The Journey to Montana

Thursday morning I departed St. Louis fully loaded, the MOstar securely strapped on the roof, and tied down in both front and back. I promised to swing by my office on the way so that coworkers could check out the boat. My big boss with lots of outdoor and fishing experience laughed at my tacklebox that I packed for when I get the inclination to cast a line in. He promised to send me pictures of the bait and lures he recommends, and he’s actually floated and fished stretches of the Madison, which was coincidental.

Planning the 22+ hour route to Livingston, Montana, the main challenge is interstate 29 between Kansas City and Omaha. The entire route is closed due to Missouri River flooding, go figure. So my alternate route took me up through Hannibal, MO, into and diagonally across Iowa, through South Dakota, Wyoming and finally Montana.

It was a pretty grey and uneventful first day. As I approached Eldon, Iowa, I started seeing signs for the American Gothic House. With a big nice boat on the car and all my gear to live off of for 3 months in the car, I planned on sticking to the road with little or no detours or stops. Conveniently, the American Gothic House was only a mile off the road so I was able to pop in for a couple quick photos.

I grabbed a Jimmy Johns sandwich for the road and blasted through Iowa and into South Dakota. The ground in SD was obviously saturated with so much recent rain. Almost every farm field I passed had standing water, all the ditches were full, and the creeks and rivers I passed were out of their banks. All this water will eventually drain to the Missouri, ensuring flooding and high water levels well into the summer. Later afternoon brought out a welcome sight of the sun and I eventually made it to my day 1 goal, Chamberlain, SD – about 12 hours and 750 miles. The boat held steady the entire way.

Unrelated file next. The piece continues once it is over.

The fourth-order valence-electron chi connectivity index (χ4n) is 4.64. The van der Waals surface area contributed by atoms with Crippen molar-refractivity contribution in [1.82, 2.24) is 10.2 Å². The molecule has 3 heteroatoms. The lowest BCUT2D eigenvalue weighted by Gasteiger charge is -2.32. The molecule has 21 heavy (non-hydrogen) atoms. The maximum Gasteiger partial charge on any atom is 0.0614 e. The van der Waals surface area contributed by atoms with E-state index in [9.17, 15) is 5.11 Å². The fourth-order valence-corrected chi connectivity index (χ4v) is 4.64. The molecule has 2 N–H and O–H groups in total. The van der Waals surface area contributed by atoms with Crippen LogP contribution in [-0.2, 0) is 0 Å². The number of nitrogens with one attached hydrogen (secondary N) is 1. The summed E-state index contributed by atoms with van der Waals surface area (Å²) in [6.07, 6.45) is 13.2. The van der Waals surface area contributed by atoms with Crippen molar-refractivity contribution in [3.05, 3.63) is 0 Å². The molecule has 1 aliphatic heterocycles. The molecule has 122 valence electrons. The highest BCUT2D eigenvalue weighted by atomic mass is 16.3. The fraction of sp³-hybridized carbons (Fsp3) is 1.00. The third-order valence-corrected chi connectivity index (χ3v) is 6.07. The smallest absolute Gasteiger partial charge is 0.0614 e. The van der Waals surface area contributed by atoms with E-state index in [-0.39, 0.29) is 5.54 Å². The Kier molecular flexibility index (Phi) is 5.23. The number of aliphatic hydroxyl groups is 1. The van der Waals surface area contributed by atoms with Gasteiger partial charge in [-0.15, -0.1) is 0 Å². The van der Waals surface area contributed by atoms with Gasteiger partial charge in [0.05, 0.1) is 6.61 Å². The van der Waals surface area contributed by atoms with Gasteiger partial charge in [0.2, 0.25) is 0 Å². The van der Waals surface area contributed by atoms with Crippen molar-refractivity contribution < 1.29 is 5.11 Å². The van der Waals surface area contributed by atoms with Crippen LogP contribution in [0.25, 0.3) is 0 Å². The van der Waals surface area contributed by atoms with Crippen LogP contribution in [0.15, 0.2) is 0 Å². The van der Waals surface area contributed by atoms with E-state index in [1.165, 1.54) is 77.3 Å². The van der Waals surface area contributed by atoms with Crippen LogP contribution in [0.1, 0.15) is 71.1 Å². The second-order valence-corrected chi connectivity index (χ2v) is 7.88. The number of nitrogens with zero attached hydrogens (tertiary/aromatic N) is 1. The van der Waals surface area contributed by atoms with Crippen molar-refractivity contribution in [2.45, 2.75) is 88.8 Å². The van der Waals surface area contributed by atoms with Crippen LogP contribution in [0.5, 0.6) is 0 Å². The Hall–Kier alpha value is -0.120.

A quick dinner of a South Dakota specialty, Chislic, and then I set up camp at a simple roadside spot. I woke up to frost on my tent and had to fish the gloves out of my bag in order to avoid finger numbness while I packed up. I loaded up on gas and coffee and was on the road by 6:30 for what promised to be a bright sunny day. A couple hours in, I decided to take a short detour and drive through Badlands National Park. It’s probably my favorite National Park, so I swung through and took some pretty good photos and videos with the boat and the Badlands as a backdrop. I knocked out the rest of SD, the Northeast corner of Wyoming and entered Montana before I saw my first flashing red cherries.

With a boat prone to being blown by the wind strapped to my car, I was doing close to the speed limit almost the entire trip. From South Dakota, through Wyoming and into Montana, the speed limit is a generous 75 or 80 mph. So I was kind if confused as the police SUV pulled in behind me. The polite officer informed me I had passed by a mandatory boat inpection station for invasive species. He had me double back to the station and a couple of guys looked over my boat, filled out a form and had me on my way. Just a warning for failing to stop at the inspection.